Lithium battery energy storage system commissioned in Ontario
Project is first grid-connected battery in Ontario, second energy storage project in province in as many weeks
MONTREAL—The first grid-connected battery in Ontario has received final certification, marking the second energy storage system to come online in the province in as many weeks.
Renewable Energy Systems Canada Inc. (RES Canada) said its Amphora energy storage system west of London, Ont., will help provide frequency regulation to the province’s grid operator, the Independent Electricity System Operator (IESO).
“RES Canada is pleased to bring our first Ontario energy storage project online,” RES Canada senior vice-president Peter Clibbon said in a statement.
“We believe investments in developing energy storage infrastructure are critical to improving the flexibility and efficiency of an increasingly complex grid system.”
The Amphora project is made of a 2.6-megawatt-hour lithium (Li-ion) battery pack that uses lithium iron phosphate, an inherently safe variant of lithium battery chemistry, and consists of two containers that house batteries weighing approximately 20 tonnes each, as well as a third container that converts the direct current (DC) output to alternating current (AC) for the grid.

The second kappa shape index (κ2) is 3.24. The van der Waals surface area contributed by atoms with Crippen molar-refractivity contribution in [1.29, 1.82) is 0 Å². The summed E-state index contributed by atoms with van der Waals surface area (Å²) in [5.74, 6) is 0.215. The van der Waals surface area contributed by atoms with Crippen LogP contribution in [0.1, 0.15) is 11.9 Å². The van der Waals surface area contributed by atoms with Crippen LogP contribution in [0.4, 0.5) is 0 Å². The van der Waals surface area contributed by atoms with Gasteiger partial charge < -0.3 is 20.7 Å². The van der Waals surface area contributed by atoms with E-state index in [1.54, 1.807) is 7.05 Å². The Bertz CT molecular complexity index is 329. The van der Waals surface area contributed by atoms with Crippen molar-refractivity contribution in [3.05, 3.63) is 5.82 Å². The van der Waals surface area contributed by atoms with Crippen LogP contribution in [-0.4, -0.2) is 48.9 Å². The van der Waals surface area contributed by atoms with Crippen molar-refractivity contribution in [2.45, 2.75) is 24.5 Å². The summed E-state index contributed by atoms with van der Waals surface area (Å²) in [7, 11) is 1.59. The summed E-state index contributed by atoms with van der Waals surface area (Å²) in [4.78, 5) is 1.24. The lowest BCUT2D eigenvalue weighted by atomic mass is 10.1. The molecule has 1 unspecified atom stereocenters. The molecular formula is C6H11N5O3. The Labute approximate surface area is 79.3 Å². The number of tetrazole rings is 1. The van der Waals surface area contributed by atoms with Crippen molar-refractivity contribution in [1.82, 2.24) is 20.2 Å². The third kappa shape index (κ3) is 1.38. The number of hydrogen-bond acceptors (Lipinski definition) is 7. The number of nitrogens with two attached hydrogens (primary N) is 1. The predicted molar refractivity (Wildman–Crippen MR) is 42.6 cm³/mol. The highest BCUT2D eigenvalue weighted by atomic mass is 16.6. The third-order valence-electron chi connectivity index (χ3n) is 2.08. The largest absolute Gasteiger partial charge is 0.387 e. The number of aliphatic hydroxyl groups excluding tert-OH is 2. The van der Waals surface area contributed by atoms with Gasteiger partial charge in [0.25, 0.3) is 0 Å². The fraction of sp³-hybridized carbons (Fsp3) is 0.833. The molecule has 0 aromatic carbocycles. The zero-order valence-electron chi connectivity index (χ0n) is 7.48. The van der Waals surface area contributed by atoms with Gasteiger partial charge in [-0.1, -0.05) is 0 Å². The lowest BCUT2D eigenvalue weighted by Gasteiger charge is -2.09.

Equipment for the project was supplied by BYD America Corp., while the site was provided by local utility Entegrus Inc.
“BYD is proud to work with RES (Canada) on this important project and appreciates their visionary leadership in the energy industry,” BYD America vice-president Micheal Austin said.
“We share a common vision of a low-carbon electric grid that is enabled and balanced by battery energy storage.”
RES Canada conceived, developed and built the Amphora system in response to a request for proposal issued by the IESO for as much as 10 megawatts of energy storage in Ontario.
Amphora will operate under a three-year agreement with the IESO, and the facility has a total lifespan of more than 10 years.
“Alternative technologies on the power grid are gaining momentum,” said Bruce Campbell, president and chief executive of the IESO. “This is the first grid-connected battery on the IESO’s system and the experience we gain will help demonstrate how this technology can help us balance power flows, and ultimately maintain reliability.”
The Amphora project marks the company’s second energy storage system delivered in 2014, after a four-megawatt system was built in Sunbury, Ohio.
It also marks the second energy storage facility opened in Ontario, after NRStor Inc.’s two-megawatt flywheel energy storage facility began operations late last month.
The global market for energy storage is expected to grow rapidly in the coming years.
Citing data provided by Navigant Research, a division of Navigant Consulting, Inc., RES Canada said global revenue from batteries for utility-scale energy storage is estimated to grow to more than $2.5 billion in 2023, up from just $164 million this year.